I like to think I am tolerant, but sometimes, I get pushed over the edge…

Just the other week, we were contacted by the compiler of an online database of all things friendly to Vegans and other lesser vegetarianists.  Could we update them on what of our beers where suitable for such folk.  A simple and perfectly reasonable question – to which the answer is equally simple.  Our cask ales (like all cask ales you can see through) contain a small amount Isinglass (which should remain in the cask, with the sediment, and not be in the glass), whilst our bottled beers are suitable for vegans.   The reply expressed dismay that we continue to use isinglass, despite that fact that there are alternatives, and that I should check the list of vegan friendly brewers and talk to them.  Well, ever curious – if not somewhat taken aback by the preaching tone of a frankly inaccurate statement, I had a look.  Sure enough, they were all lager breweries.  And there is of course a big difference – kegged lager (like our bottles) is filtered before packaging.  Cask ale retains it’s sediment all the way through to point of dispense.  Anyone care to guess why one might contain isinglass, and the other not?  The problem here is not that us brewers just wish to buy the stuff for the sake of it, or indeed go the extra mile through the entire process just to ensure the isinglass is going to work as it should – it is that Joe Public can’t help thinking that a hazy beer is a bad beer that will make him very ill.  This is what we technically call bollocks, as bad beer that will make you ill may also still be happy to settle clear –and perfectly drinkable beer may just decide not to.  It’s things like this that define the skill in producing/cellaring, and the joy in drinking, a live, natural product.  Ever since the Romans wandered Europe with wine and ale in animal skins has insinglass played a role in the presentation of drink.  Today it is better understood, and there is nothing else that is suitable for the job in cask conditioned beers – even bottled wines invariably contain the stuff, and indeed some kegged/bottled beers do as well.  I suspect that a number of soft drinks may also make use of the stuff as well.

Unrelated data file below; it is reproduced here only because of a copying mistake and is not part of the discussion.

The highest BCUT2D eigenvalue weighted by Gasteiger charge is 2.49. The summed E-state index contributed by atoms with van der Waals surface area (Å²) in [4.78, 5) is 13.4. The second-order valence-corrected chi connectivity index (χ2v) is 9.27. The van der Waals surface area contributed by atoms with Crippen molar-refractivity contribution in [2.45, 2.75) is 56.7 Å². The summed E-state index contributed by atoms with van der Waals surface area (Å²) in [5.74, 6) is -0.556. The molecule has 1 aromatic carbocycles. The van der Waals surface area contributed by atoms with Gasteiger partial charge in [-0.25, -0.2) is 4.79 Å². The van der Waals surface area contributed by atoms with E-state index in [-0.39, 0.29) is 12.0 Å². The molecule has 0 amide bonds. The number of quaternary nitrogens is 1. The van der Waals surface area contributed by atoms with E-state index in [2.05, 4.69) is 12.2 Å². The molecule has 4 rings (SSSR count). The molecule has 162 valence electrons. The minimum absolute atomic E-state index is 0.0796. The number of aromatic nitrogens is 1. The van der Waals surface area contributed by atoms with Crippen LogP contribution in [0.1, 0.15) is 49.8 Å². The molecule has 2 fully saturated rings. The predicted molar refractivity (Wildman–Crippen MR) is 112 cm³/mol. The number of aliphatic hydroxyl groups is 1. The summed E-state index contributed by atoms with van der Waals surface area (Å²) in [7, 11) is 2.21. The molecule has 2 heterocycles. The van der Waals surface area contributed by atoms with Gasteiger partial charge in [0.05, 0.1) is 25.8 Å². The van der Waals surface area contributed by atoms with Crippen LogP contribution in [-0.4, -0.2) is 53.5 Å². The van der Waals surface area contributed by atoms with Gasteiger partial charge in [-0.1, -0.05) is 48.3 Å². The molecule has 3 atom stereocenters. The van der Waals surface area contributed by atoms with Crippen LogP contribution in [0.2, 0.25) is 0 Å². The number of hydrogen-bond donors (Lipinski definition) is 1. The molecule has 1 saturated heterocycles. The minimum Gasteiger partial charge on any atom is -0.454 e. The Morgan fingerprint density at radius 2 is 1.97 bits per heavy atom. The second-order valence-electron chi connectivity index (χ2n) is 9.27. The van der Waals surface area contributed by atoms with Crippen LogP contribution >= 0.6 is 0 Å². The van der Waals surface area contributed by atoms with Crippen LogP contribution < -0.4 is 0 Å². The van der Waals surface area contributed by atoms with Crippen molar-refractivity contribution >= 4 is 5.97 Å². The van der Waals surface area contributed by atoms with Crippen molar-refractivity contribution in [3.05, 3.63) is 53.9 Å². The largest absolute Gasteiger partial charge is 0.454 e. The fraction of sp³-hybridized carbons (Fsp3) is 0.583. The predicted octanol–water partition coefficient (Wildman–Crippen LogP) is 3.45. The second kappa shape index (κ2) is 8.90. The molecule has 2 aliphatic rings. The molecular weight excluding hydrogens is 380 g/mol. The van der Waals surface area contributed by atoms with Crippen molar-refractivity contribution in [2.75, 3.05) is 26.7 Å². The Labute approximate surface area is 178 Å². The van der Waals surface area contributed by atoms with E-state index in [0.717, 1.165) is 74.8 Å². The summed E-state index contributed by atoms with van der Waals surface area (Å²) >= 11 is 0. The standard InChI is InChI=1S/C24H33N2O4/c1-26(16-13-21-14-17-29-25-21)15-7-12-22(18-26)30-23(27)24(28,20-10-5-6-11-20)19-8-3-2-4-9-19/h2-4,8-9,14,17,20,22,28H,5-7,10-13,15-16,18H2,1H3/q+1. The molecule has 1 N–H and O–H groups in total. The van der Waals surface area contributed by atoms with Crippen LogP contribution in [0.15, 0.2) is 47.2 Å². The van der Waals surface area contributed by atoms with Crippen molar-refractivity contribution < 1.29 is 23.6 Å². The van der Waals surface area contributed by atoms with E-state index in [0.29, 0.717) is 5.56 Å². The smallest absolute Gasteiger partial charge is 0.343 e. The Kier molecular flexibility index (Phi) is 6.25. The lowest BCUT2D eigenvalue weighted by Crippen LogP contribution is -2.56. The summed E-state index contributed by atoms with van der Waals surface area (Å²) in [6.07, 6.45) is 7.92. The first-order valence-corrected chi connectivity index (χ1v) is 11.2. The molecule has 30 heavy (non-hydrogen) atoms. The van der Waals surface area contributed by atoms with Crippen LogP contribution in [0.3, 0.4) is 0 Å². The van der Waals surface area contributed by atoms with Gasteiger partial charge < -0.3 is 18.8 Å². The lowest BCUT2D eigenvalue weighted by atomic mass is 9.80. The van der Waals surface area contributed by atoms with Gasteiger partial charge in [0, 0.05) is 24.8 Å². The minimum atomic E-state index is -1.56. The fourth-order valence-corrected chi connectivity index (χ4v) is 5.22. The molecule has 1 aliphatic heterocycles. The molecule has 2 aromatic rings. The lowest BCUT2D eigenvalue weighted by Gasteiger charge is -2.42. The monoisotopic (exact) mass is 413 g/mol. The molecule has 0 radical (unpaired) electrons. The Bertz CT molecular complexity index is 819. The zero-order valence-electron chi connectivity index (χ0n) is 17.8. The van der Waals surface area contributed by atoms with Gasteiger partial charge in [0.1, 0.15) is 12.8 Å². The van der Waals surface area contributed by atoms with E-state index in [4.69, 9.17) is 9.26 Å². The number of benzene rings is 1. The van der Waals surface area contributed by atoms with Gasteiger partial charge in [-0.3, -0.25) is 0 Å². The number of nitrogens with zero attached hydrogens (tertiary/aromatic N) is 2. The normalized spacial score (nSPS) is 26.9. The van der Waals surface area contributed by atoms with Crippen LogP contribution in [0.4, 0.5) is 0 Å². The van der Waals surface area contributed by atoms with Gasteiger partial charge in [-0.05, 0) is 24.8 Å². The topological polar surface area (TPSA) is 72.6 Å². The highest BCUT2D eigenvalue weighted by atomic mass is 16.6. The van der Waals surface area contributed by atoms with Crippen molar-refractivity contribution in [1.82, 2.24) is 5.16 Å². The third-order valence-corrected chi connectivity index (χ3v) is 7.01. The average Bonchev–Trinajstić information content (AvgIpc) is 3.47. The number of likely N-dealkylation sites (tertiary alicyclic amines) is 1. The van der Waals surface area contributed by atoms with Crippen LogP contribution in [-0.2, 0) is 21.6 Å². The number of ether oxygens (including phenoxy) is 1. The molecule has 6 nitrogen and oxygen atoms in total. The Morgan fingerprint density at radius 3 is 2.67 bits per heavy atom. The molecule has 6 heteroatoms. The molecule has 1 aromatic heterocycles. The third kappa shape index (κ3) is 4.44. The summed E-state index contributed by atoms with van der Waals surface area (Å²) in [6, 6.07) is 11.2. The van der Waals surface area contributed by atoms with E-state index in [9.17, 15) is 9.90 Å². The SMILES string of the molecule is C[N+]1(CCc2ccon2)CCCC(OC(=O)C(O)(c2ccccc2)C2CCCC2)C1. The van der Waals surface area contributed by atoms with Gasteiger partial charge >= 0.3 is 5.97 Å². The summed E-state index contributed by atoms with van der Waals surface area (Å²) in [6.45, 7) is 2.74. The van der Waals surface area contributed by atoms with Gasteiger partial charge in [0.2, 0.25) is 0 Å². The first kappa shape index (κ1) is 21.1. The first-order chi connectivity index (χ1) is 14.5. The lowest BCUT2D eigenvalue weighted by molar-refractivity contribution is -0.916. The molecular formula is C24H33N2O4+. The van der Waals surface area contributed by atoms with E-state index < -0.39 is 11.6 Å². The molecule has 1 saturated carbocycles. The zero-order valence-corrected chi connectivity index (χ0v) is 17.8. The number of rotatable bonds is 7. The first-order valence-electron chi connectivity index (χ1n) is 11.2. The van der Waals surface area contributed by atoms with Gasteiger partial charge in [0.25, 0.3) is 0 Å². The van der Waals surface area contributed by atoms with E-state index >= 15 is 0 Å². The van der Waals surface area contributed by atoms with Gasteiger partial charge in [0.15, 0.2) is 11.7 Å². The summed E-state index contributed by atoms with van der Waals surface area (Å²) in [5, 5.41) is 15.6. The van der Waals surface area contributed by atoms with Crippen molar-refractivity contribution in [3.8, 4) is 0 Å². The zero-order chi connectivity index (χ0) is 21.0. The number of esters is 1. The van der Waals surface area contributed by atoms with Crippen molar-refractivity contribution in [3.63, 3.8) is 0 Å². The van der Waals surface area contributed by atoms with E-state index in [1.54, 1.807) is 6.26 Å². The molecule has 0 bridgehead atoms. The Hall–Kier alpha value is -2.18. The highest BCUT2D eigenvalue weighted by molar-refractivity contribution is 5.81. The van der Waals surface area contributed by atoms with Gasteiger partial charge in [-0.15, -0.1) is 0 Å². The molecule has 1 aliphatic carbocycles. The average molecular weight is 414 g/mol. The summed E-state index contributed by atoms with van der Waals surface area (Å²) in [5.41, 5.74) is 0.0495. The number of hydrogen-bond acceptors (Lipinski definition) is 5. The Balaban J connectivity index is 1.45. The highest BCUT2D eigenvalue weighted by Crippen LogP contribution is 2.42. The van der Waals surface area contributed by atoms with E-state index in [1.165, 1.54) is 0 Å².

Needless to say, the emailed reply turned up at just the right moment for a somewhat terse reply.  So that is what it got.  I have nothing against folk who eat nothing but vegetables.  Some of them certainly taste very nice (vegetables that is).  But why should we fight nature?  Who is going to tell the lions in Africa to leave off the wildebeest?  What about educating a Great White Shark, or a school of Piranha (perhaps an ASBO is in order there?).  And finally, where do you draw the line.  We could go fully organic (organic beer – if you are that worried about your health, alcohol may not be for you, lets be honest), and fully vegan friendly.  But how oh how do we stop killing insects with our dray?  I ran over a toad the other night – whilst trying hard to avoid the 17 I could see (I am not exaggerating).  What about the slugs and snails?  And what about the rodent controls any food place is required by law to implement.  Last time I checked, the Environmental Health Act distinctly failed to say that signs, education and a bit of persuasion were an acceptable means of pest control.  No folks, I’m afraid that all things considered, there is no food that is vegan friendly.  Even that home grown organic free range lettuce you’ll be picking this weekend has attracted a living creature that will relish eating another living creature…

To be fair, I agree with the guy concerned.  It is a shame to still have to use isinglass, but if we didn’t, we wouldn’t sell anywhere near enough beer to stay in business.  Sure, without it the beer will drop bright, but nowhere near quick enough for most landlords (their cellars just aren’t spacious enough for the extra beer they would have to stock), and even then there would be enough haze to be visible to the pub beer expert who would promptly (and incorrectly) declare the whole cask to be nowt but infected crap.

So if you’ll excuse me, I’ll go back to checking stocks of isinglass, then I’m going to check on the Wren we have allowed to stay nesting in a stack of empty casks (which we are desperate to fill), then see if I can find out if our lone Moorhen chick that has almost adopted me really is orphaned, whilst watching the progress of the Lapwing chicks that are being raised nearby.

My conscience is clear.  Smug maybe, but definitely clear…